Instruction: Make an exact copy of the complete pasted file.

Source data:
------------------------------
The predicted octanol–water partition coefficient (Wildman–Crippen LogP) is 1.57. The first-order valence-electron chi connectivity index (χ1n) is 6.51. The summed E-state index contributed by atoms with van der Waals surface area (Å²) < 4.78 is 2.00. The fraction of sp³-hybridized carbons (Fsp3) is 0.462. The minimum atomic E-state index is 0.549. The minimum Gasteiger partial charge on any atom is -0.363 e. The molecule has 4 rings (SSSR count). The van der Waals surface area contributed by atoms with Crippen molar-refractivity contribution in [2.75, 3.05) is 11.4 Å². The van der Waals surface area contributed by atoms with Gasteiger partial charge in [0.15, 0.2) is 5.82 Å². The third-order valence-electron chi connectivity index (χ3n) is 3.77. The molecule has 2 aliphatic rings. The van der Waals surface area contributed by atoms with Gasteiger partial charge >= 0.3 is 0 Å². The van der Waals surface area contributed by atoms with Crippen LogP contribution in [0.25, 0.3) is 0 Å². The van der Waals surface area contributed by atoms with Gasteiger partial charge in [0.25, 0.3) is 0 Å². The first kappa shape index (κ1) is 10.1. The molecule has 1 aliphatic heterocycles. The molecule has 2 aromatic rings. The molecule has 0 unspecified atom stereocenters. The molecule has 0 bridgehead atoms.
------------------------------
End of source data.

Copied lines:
The predicted octanol–water partition coefficient (Wildman–Crippen LogP) is 1.57. The first-order valence-electron chi connectivity index (χ1n) is 6.51. The summed E-state index contributed by atoms with van der Waals surface area (Å²) < 4.78 is 2.00. The fraction of sp³-hybridized carbons (Fsp3) is 0.462. The minimum atomic E-state index is 0.549. The minimum Gasteiger partial charge on any atom is -0.363 e. The molecule has 4 rings (SSSR count). The van der Waals surface area contributed by atoms with Crippen molar-refractivity contribution in [2.75, 3.05) is 11.4 Å². The van der Waals surface area contributed by atoms with Gasteiger partial charge in [0.15, 0.2) is 5.82 Å². The third-order valence-electron chi connectivity index (χ3n) is 3.77. The molecule has 2 aliphatic rings. The van der Waals surface area contributed by atoms with Gasteiger partial charge >= 0.3 is 0 Å². The van der Waals surface area contributed by atoms with Crippen LogP contribution in [0.25, 0.3) is 0 Å². The van der Waals surface area contributed by atoms with Gasteiger partial charge in [0.25, 0.3) is 0 Å². The first kappa shape index (κ1) is 10.1. The molecule has 1 aliphatic heterocycles. The molecule has 2 aromatic rings. The molecule has 0 unspecified atom stereocenters. The molecule has 0 bridgehead atoms.